Saturday, 5 March 2011

I'm Sorry, Please Say That Again...

As life returns to normal in drizzly old East Yorkshire this morning, the shopping routine returns and during a trip round my local supermarket Sainsburys (other supermarkets are available, ) my other half witters and whinges about them changing the products round and not having the variety they had before. One of the reasons for this may be that they are building a huge pharmacy in the middle of the shop which is taking up what was two aisles.

Frankly, the choice and variety of stuff is mind blowing. When I was a kid, you had two choices of cheese from 'Cussons', the corner shop in the village: A Cheddar (red, a bit like Red Leicester) or Cheshire (white and crumbly). If we were really posh, you could get an Edam which was like eating tasty soap with the red coating which I always enjoyed more then the cheese bit. I didn't have the time today, but I'll have a hunt round the shop next time I go and see how many stand alone cheese products they sell.

My wife is accusing me of being deaf and the fact that I should do something about it. I accept that perhaps I don't hear things sometimes quite clearly enough but today for example, her indoors is talking to me in a busy supermarket this morning whilst walking away from me facing in the opposite direction and she wonders why I can't hear her.

My mother got the doctor in when I was little thinking I was deaf. The doctor, thank goodness, advised against any action because in those days (50 years ago) ear surgery was crude and damaging in other ways. He said I'd grow out of it and he was right.
The fact is that I switch off and don't listen. I am sure this is the main reason and of course being a man and being unable to multi task - if I listen to the radio or TV, then that's where I concentrate, not on chatter. Deafness however does run in the family, like wooden legs, and my wife's mother has been stone deaf for decades so I guess I can understand her concern and frustration.

My WW1 hero Grandad, for example had one of those hearing aids the size of a packet of fags that used to whistle loudly when it wasn't tuned right that he kept in his waistcoat pocket. As everyone worked in the days he was alive - he still lived with us (he was elderly, deaf, blind, suffered mild dementia at the end and had one leg), sadly the only thing he ever needed the aid for was to listen to the budgie chirp away during the day and to listen to The Archers at 7 o'clock on the wireless - he was not a great conversationalist, God rest his soul.

What great news today that to celebrate the inaugural World Book Night, the organisers, according to the
BBC News, will be distributing one million free books to venues including homeless centres, pubs and hospitals in a bid to boost reading. This is indeed marvellous news and I wish them well. Anything that will encourage our youngsters and adults alike to read and gain pleasure from holding and reading a book has got to be good.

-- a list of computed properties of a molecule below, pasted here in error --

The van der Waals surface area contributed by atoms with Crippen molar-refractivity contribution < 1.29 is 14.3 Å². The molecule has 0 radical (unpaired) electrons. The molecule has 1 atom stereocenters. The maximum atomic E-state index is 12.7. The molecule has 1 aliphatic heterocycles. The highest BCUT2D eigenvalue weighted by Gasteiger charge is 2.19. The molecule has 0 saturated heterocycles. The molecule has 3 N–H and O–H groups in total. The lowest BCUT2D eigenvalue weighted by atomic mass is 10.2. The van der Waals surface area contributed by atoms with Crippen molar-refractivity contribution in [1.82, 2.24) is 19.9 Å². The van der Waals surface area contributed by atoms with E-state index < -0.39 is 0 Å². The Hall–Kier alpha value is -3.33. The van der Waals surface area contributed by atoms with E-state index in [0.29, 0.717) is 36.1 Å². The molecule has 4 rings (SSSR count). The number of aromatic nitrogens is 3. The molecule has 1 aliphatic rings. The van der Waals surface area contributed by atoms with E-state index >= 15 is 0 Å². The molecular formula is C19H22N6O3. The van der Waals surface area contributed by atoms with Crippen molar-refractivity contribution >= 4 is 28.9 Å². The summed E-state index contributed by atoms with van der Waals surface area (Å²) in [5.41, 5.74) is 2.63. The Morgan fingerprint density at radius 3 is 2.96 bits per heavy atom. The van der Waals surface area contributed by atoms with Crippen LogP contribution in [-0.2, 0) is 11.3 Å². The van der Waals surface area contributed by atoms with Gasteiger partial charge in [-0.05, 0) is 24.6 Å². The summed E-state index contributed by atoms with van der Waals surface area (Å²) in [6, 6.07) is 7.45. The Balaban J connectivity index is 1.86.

I have tried to read a book on the Internet, but I just can't get into it - I'm not sure why, perhaps I can't relax like I can by slobbing about on the settee like I usually do when I'm reading.

My wife bought some hyacinths the other week which I potted up into containers for the living room and they are out right now - the fragrance as we come into the room in a morning is absolutely fabulous and even during the day, the heady scent wafts through the whole ground floor. You know I like to put fresh pictures on the blog which have been missing because I've been away, so today a simple picture of the hyacinth flower breaks the drought.

I hope you have a great weekend.

Chat soon



  1. Just had to comment, even though I promised myself a day of relaxation. I have either got a bug or I ate something that didn't agree with me and it isn't going away.
    About the deafness thing -- I've heard it all before. "Well if you will walk away when you're talking..." or, "Ive got my head in the fridge..." or, "..the tap's running" ..."I'm not deaf. You're mumbling." This has been going on for a couple of years now. The result is, I'm shouting at people or I'm surprised when someone answers me the first time I say it.
    Ah well, he has to put up with my forgetfulness and general inability to walk far. Such are the joys of getting old. Thing is, I never thought I would get old and I don't feel old in my mind. (I've always been forgetful so that doesn't count).
    Incidentally, I can't get into reading books on computers either
    And as for the smell of hyacinths, I know everybody loves them, but they almost knock me out! It takes all kinds....
    Love your sign-off.Ta-ra to you too.:}

  2. Those hyacinths are a gorgeous blue and I do love the fragrance of those plants which just fill the room.I think it is one of those scents that immediately gives you a sense of well-being.

    I so totally agree about the WBN venture - a wonderful initiative. You can't curl up with a computer screen or kindle in quite the same way as with a book and to put books into the hands of those who wouldn't normally access them is a terrific enterprise. For me, part of the pleasure of reading is the sensual connection with the pages, the visuals of the cover, the smell and sound of the paper and a home isn't quite the same without book-lined walls. x

  3. Hi ChrisJ
    You are so right linking all this to age and I'm so glad someone else experiences this and it's not just me! The human body is so remarkable in many ways and yet so fragile in others. Get well soon.

    Hi Elizabeth
    'Bottled' hyacinth fragrance isn't quite as good as the real thing, but it is fabulous. I think books will forever remain a potent part of our lives for all the reasons you say - there is a sort of intimacy about using books and they become companions in life. PJ O'Rourke once said "Always read something that will make you look good if you die in the middle of it."